Author:Sabine Bauer-Amin (Austrian Academy of Sciences)
Paper short abstract:
Based on personal ethnographic encounters as an activist and a volunteer with the so-called “refugee crises“ in Vienna and Bavaria in summer 2015 I reflect on the difficulties of combining engagement with academia.
Paper long abstract:
In 2015, more than one million refugees made their way through Europe. For many, Vienna was the first stop after a hostile passage though Hungary and served as a "bottleneck" in the journey northwards. For this group, the remote area of the Austrian-Bavarian border became a compulsory stop of initial registration and were requested to stay in camps. During this journey, local and national authorities, activists and volunteers shaped the refuge experience, often acting upon their own agendas and changing in composition and political alignment.
I engaged this scenario as a political activist involved in charity work in Vienna and the Bavarian border region. To begin with, I found impossible to tackle academically my activities such as circumventing European border controls, political discussion with local politicians, and emotionally challenging volunteer work among traumatised children in Vienna and as a translator for Syrian women in a Bavarian refugee camp. My engagement through the network of volunteers made it difficult to address hierarchies, conflicting agendas and power struggles in which this network was embedded. Finally, exploring the misery of the people I tried to help and the trust they put on me to foster my own academic career brought me into an ethical dilemma. In this communication, I seek to discuss the possibilities and limitations of readdressing this encounter anthropologically. I therefore intend to use my ethnographic notes to reflect on the difficulties of combining charity and activism with academic work as an anthropologist and further interrogate how experiences such as mine could be best translated into meaningful work on refugees.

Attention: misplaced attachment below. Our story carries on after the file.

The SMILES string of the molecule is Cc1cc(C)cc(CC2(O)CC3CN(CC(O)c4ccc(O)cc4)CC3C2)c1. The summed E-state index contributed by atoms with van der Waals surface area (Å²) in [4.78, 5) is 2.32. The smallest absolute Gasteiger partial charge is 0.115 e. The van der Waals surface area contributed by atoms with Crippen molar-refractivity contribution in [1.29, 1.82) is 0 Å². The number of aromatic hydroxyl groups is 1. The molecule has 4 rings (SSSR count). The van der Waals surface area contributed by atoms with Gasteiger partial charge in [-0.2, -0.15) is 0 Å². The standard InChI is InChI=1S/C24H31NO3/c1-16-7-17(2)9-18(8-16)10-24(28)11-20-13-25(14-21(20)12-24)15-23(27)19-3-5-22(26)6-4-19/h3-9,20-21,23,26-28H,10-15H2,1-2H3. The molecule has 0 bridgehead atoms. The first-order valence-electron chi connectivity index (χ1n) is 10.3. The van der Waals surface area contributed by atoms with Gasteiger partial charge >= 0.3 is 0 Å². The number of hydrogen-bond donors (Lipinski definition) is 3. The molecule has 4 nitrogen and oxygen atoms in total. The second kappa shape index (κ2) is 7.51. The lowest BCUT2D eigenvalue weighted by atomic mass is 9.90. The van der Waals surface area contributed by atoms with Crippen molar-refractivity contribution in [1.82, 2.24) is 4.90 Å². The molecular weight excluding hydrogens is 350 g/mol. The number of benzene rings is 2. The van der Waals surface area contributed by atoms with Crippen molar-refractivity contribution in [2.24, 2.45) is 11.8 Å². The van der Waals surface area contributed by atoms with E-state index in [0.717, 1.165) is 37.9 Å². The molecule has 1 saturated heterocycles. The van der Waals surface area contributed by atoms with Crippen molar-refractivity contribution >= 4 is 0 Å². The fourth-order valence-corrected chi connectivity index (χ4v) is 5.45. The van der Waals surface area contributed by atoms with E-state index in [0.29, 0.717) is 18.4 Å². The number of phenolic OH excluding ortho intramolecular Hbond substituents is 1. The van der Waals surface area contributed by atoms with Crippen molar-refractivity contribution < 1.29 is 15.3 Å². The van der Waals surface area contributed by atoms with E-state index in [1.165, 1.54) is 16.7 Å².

Anthropologists between the Middle East and Europe: war, crises, refugees, migration and Islamophobia [AMCE]